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  • Sir Evan Charteris (1864 - 1940)
    "The Hon. Sir Evan Edward Charteris (29 January 1864 – 16 November 1940, Jesmond Hill, Pangbourne) was an English biographer, barrister and arts administrator. He published notable biographies of his f...
  • Edward Wynne-Finch (1842 - 1914)
    Edward Heneage Wynne-Finch (born Edward Heneage Wynne) JP (9 December 1842 – 7 January 1914) was a Welsh first-class cricketer and barrister. The son of the cricketer and politician Charles Wynne, h...
  • Philip Ludwell Lee of Stratford Hall (1726 - 1775)
    He was born Feb. 24, 1726-27, and like many other young gentlemen of the day was sent to England to be educated, studying law in London at the Inner Temple. When Thomas Lee and William Beverley went to...
  • Gov. John Winthrop, Connecticut Colony (1606 - 1676)
    John Jr. Winthrop Born 12 FEB 1605 Groton, Suffolk, England Marr 1635 St. Matthew, Friday St., Essex, England Died 1676 New London, CT son of John Winthrop, Born 1587, England Marr 1605 Died 1649, MA ...
  • Sir Francis Buller, 1st Baronet of Churston Court (1746 - 1800)
    Francis Buller, 1st Baronet (17 March 1746 – 5 June 1800) of Churston Court in the parish of Churston Ferrers, of nearby Lupton in the parish of Brixham, and of Prince Hall on Dartmoor, all in Devon, w...

The Honourable Society of the Inner Temple, commonly known as Inner Temple, is one of the four Inns of Court (professional associations for barristers and judges) in London. To be called to the Bar and practise as a barrister in England and Wales, an individual must belong to one of these Inns. It is located in the wider Temple area of the capital, near the Royal Courts of Justice, and within the City of London.

The Inn is a professional body that provides legal training, selection, and regulation for members. It is ruled by a governing council called "Parliament", made up of the Masters of the Bench (or "Benchers"), and led by the Treasurer, who is elected to serve a one-year term. The Temple takes its name from the Knights Templar, who originally leased the land to the Temple's inhabitants (Templars) until their abolition in 1312. The Inner Temple was a distinct society from at least 1388, although as with all the Inns of Court its precise date of founding is not known. After a disruptive early period (during which the Temple was almost entirely destroyed in the Peasants' Revolt) it flourished, becoming the second largest Inn during the Elizabethan period (after Gray's Inn).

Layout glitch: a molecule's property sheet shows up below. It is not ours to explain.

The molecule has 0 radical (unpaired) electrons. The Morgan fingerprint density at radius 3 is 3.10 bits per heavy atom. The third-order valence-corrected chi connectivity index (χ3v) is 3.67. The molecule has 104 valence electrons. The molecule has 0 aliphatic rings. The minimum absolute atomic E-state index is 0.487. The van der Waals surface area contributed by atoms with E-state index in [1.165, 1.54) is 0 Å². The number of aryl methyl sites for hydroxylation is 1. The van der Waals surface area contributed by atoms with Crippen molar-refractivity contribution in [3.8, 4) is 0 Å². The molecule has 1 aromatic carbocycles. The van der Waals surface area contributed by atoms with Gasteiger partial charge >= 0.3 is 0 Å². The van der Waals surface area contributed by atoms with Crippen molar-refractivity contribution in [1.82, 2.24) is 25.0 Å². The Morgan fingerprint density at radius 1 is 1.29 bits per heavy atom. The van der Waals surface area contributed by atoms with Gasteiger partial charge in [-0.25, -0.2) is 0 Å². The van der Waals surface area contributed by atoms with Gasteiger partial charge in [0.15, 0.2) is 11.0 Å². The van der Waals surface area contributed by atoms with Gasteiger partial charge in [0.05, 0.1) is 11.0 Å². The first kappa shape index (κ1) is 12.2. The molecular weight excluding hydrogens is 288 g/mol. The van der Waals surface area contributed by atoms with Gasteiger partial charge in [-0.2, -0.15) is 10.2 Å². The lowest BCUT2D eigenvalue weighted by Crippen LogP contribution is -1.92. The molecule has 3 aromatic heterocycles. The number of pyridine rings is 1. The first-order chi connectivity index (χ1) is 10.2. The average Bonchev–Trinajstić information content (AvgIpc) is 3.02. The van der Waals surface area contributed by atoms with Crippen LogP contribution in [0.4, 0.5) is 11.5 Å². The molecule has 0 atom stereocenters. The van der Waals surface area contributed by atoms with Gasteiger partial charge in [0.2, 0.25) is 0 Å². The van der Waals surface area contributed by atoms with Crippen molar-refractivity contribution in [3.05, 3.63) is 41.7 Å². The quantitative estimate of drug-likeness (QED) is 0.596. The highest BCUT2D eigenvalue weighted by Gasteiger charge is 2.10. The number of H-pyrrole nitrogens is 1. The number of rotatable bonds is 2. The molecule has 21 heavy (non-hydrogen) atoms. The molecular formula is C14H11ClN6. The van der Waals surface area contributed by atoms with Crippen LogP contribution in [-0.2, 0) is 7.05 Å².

Significant members of the judiciary include Sir Edward Coke, Lady Justice Butler-Sloss, and Lord Justice Birkett. Several barrister members have gone on to be highly important, including Edward Marshall-Hall, and legal academics have also been members, such as Sir John Baker.

Prime Ministers Clement Attlee and George Grenville have both been members; as was the first Prime Minister of Malaysia, Tunku Abdul Rahman; the first Prime Minister of India, Jawaharlal Nehru; the founder of Pakistan, Muhammad Ali Jinnah; the fifth President of India, Fakhruddin Ali Ahmed; Mohandas Karamchand Gandhi, father of India and leader of the Indian independence movement, was called to the bar at Inner temple in 1891, before returning to India; Siddhartha Shankar Ray, Indian politician, statesman, noted lawyer, Chief Minister of Bengal, Governor of Punjab and Indian Ambassador to United States of America.

Outside of the law and politics, members have included the poet Arthur Brooke, Admiral Francis Drake, dramatist W. S. Gilbert, the economist John Maynard Keynes and diplomat and Righteous among the Nations Prince Constantin Karadja.